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Strontium, and Calcium.
(NH4)2CO3, and filter. Wash precipitate with hot H,O, dissolve in HCI, a precipitate after some time indicates Strontium, or a dilute Barium the solution in HCl add H2SO4, and boil to remove Ba and Sr. Filter. precipitate indicates Calcium.
III. Ba AND Ca PRESENT. precipitate with H2SO4. Add H,S04 to the HCl solution (diluted to prevent wash well.
precipitation of Calcium), and filter.
and evaporate to dryalcohol. Filter.
Confirm as above.
Dissolve the carbonates in C2H4O2, and precipitate the Ba with K CrO4. Filter. Precipitate the Sr and Ca by (NH4)2CO3, and proceed as in Method II. (Ba Absent, Ca Present).
Reactions of the Metals of the Potassium Group.
89. Metals whose solutions are unprecipitated by the preceding group reagents, but which have no common precipitant, and are therefore recognized by individual tests.
Magnesium, Potassium, Ammonium, Sodium. MAGNESIUM. Mg, c.w. 24.
1. Na,HPO4 produces, in presence of (NH)HO and NH4Cl, a crystalline white precipitate of MgNH,POJ. From dilute solutions the precipitation is slow, but
may be hastened by stirring with a glass rod. The precipitate is soluble in dilute mineral acids and in C2H402 but is almost insoluble in dilute solution of (NH)HO.
2. (NH4)HO in neutral solutions produces a partial precipitation of the hydrate Mg(HO),, but gives no precipitate in presence of NH4Cl, in which the hydrate is readily soluble.
3. H2SO4, H,SiFe, and C (NH)204 yield no precipitates.
4. Heated on charcoal in the blow-pipe flame, then moistened with CoCl, and re-heated, a pink mass is obtained.
90. POTASSIUM. K, c.w. 39ʻI.
1. PtCl4 produces a crystalline yellow precipitate of 2 KCl + PtCl,, except in dilute solutions, which are not precipitated. The precipitation is promoted by stirring, or by addition of alcohol.
2 Tartaric acid precipitates white crystalline hydro
gen potassium tartrate from strong and neutral solutions. The precipitation is promoted by stirring.
3. H,SiFe produces a white gelatinous precipitate of K,SiF6
4. Heated on platinum wire in the non-luminous flame, a violet coloration is produced, which when viewed through a piece of blue glass appears reddish violet.
91. AMMONIUM, NH4, C.W. 18.
1. PtCl, produces a crystalline yellow precipitate of -2 NH4Cl + PtClų, except in dilute solutions, which are not precipitated. The precipitate is insoluble in alcohol and ether, and when ignited leaves a residue of spongy platinum.
2. Tartaric acid produces, in strong solutions, a white precipitate of hydrogen ammonium tartrate, similar in appearance to the corresponding potassium salt.
3. Nessler's solution, added to ammonia or its salts, produces a yellow coloration, or, if the ammonia compound be present in large quantity, a brown precipitate.
4. NaHo or KHO solution when warmed with ammonia salts decomposes them, and NH3 is evolved, which is recognized by its pungent odour, by its turning red litmus paper blue, and by its forming white fumes with a strong solution of any volatile acid, e.g. HCI.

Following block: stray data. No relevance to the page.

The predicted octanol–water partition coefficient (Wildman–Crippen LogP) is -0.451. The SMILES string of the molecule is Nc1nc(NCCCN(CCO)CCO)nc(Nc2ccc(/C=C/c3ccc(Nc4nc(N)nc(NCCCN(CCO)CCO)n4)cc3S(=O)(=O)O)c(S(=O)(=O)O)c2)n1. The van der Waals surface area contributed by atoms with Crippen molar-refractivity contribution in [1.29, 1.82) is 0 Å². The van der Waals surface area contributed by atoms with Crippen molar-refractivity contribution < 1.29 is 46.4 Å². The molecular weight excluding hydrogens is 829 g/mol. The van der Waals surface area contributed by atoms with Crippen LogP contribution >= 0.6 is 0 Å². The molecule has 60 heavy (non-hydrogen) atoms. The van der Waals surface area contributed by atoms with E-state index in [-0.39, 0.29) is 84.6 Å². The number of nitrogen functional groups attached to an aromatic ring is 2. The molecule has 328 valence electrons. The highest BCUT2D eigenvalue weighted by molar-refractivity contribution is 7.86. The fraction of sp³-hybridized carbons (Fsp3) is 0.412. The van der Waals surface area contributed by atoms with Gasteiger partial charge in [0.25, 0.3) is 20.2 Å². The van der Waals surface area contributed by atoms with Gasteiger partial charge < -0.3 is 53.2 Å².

5. Heated on platinum foil, all compounds of ammonia volatilize completely.
92. SODIUM. Na, C.W. 23.
The soda salts are almost without exception soluble in water, so that the flame test alone serves to distinguish the salts of this metal.
1. Heated on platinum foil or wire in the nonluminous lamp flame, an intense yellow colour is produced, which, however, is not seen when viewed through blue glass. It is thus possible to distinguish potassium salts when mixed with sodium salts.
93 Separation of Magnesium, Potassium, Sodium,
The filtrate from the Barium Group is concentrated by evaporation, and a portion evaporated on platinum foil. If no residue is left on ignition, Mg, K, and Na are absent. Detection of Detection Detection of K and Na. N H 4:
(1.) Mg. being|(2.) Mg. being The original To a portion absent.
present. substance or so- of the concentralution is heated/ted cold solution
Evaporate an- Evaporate the with Na H0 in a add (NH4) Ho other portion of solution to drytest tube. Pre- and Na HPO4 the solution to ness, ignite resisence of Am- White crystalline dryness, ignite due, dissolve in moniumshown precipitate
de- residue, dissolve water, and add by smell, by the notes Magne- in a small quan- baryța water unwhite fumes with sium.
tity of water, fil- til the solution HCl, and by its
ter if required, has an alkaline action red
and add to the reaction; boil; filclear liquid PtCl4, ter. To filtrate, evaporate nearly add (NH4)2CO3,
to dryness, and heat, filter, evaTo detect Na.
add alcohol. Yel- porate to dryness, Evaporate alcoholic solution
precipitate and test the resi. indicates
due for K and (which must have a yellow colour,
tassium. Na. showing that excess of Pt Cl4 has
As Sub. (I.) been added) nearly to dryness, add a grain or two of sugar, and ignite residue. Exhaust with water, filter, evaporate to dryness; and if a residue be left, test it by Aame reaction for Na. Yellow coloration indicates Sodium.
REACTIONS OF THE ACIDS.
94. Grouping of the Acids.
The acids do not admit of being grouped with the same precision as the bases, but they can be approximately classified by means of certain group reagents. They are divided into two great classes, Inorganic and Organic Acids. These are readily distinguished by the action of heat.
Salts of Inorganic Acids when heated to redness are not charred; salts of Organic Acids are at once charred, owing to decomposition and consequent separation of carbon.*
95. Grouping of the Inorganic Acids.
*GROUP I. (SULPHURIC ACID GROUP). Group reagent, BaCl, in presence of HCI.
Sulphuric Acid, Hydrofluo-silicic Acid. The acids of this group are precipitated by BaCl2, and the precipitate is not dissolved on addition of HCl. * With the exception of acetic and formic acids. (See 128 and 129.)